feature of Mr. Hughes' life was his intense 
" passion for souls," his eager desire for the 
conversion of men and women. As we have 
talked of the Mission, as we have walked in 
the street, in our public meetings, in our 
private gatherings, he has ever said, " Pray, 
pray that God may give us conversions." 
And how God has heard his prayer, and 
what has been the result, the lives of the 
people do show. The next feature, most 
conspicuous to those who knew him best, 

4 2 

was his true saintliness ; he preached and he 
lived that which he was never tired of 
repeating, " What would Jesus Christ have 
done if He had been in my place ? " 
Whenever we went to him about any matter 
of difficulty, he would never think of dis- 
cussing personal or secondary considera- 
tions ; he would always say, " What do you 
think Christ would have you do ? " That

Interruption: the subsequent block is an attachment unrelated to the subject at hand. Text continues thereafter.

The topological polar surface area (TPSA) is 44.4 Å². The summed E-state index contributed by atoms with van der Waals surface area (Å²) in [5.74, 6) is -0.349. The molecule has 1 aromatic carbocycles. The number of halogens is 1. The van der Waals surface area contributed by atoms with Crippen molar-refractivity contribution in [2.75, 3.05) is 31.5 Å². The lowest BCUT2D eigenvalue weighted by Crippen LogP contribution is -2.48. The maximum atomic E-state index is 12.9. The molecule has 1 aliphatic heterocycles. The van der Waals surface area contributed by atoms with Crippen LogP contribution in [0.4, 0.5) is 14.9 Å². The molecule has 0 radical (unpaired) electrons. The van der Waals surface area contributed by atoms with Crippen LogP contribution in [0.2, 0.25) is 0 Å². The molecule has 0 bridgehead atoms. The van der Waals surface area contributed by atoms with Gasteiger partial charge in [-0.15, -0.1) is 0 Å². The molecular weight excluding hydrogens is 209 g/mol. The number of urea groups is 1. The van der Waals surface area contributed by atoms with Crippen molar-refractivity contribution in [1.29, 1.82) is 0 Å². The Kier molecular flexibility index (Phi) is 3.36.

being settled, with exquisite gentleness he 
would go into every point of difficulty, 
removing, as far as possible, all unnecessary 
effort, until you felt able to " laugh at im- 
possibilities " and accomplish them. 

But in the few lines I write to-day, I 
should like to emphasize the indebtedness 
which I and the Sisters feel we owe to him 
for the magnificent service he has rendered 
to the cause of woman. Mr. Hughes knew 
nothing of the disqualifications of women. 
This, I think, is largely due to his wife. It 
is given to very few to find such a true 
"help-meet" as he has found in Mrs. 

He treated us always as comrades, as 
colleagues ; he was a gentleman of the 


noblest type. The iniquitous inequality 
which allows a man to pass unpunished and 
a woman to suffer, called forth the righteous